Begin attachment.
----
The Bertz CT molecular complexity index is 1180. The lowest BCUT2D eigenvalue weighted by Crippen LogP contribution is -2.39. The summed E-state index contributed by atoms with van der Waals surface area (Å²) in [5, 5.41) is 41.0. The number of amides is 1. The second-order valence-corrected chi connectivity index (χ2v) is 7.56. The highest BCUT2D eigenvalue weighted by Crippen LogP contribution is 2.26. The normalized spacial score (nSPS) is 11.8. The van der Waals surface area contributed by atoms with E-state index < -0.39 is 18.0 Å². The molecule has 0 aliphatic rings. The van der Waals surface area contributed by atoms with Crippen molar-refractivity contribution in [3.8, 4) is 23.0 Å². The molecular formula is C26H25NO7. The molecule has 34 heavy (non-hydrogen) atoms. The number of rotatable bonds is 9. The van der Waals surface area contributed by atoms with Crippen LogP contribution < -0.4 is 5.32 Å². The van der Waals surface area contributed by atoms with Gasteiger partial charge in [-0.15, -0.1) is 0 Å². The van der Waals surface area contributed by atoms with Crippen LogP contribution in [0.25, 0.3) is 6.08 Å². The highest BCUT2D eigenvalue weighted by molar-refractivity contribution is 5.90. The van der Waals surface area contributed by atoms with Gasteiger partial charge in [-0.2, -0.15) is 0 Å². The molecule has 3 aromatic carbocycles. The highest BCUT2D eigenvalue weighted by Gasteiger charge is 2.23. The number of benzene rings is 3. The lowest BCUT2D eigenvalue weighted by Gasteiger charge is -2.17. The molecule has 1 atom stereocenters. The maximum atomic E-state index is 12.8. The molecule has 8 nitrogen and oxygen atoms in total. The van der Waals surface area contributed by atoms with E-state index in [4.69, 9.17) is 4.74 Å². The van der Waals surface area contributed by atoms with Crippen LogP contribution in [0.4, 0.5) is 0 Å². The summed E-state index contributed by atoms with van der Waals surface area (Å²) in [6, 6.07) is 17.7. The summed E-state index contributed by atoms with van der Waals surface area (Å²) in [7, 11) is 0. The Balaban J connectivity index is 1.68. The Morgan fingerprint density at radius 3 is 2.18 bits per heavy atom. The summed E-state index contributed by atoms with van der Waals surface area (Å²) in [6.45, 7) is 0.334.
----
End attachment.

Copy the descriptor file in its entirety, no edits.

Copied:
The Bertz CT molecular complexity index is 1180. The lowest BCUT2D eigenvalue weighted by Crippen LogP contribution is -2.39. The summed E-state index contributed by atoms with van der Waals surface area (Å²) in [5, 5.41) is 41.0. The number of amides is 1. The second-order valence-corrected chi connectivity index (χ2v) is 7.56. The highest BCUT2D eigenvalue weighted by Crippen LogP contribution is 2.26. The normalized spacial score (nSPS) is 11.8. The van der Waals surface area contributed by atoms with E-state index < -0.39 is 18.0 Å². The molecule has 0 aliphatic rings. The van der Waals surface area contributed by atoms with Crippen molar-refractivity contribution in [3.8, 4) is 23.0 Å². The molecular formula is C26H25NO7. The molecule has 34 heavy (non-hydrogen) atoms. The number of rotatable bonds is 9. The van der Waals surface area contributed by atoms with Crippen LogP contribution < -0.4 is 5.32 Å². The van der Waals surface area contributed by atoms with Gasteiger partial charge in [-0.15, -0.1) is 0 Å². The van der Waals surface area contributed by atoms with Crippen LogP contribution in [0.25, 0.3) is 6.08 Å². The highest BCUT2D eigenvalue weighted by molar-refractivity contribution is 5.90. The van der Waals surface area contributed by atoms with Gasteiger partial charge in [-0.2, -0.15) is 0 Å². The molecule has 3 aromatic carbocycles. The highest BCUT2D eigenvalue weighted by Gasteiger charge is 2.23. The number of benzene rings is 3. The lowest BCUT2D eigenvalue weighted by Gasteiger charge is -2.17. The molecule has 1 atom stereocenters. The maximum atomic E-state index is 12.8. The molecule has 8 nitrogen and oxygen atoms in total. The van der Waals surface area contributed by atoms with E-state index in [4.69, 9.17) is 4.74 Å². The van der Waals surface area contributed by atoms with Crippen LogP contribution in [0.4, 0.5) is 0 Å². The summed E-state index contributed by atoms with van der Waals surface area (Å²) in [6, 6.07) is 17.7. The summed E-state index contributed by atoms with van der Waals surface area (Å²) in [7, 11) is 0. The Balaban J connectivity index is 1.68. The Morgan fingerprint density at radius 3 is 2.18 bits per heavy atom. The summed E-state index contributed by atoms with van der Waals surface area (Å²) in [6.45, 7) is 0.334.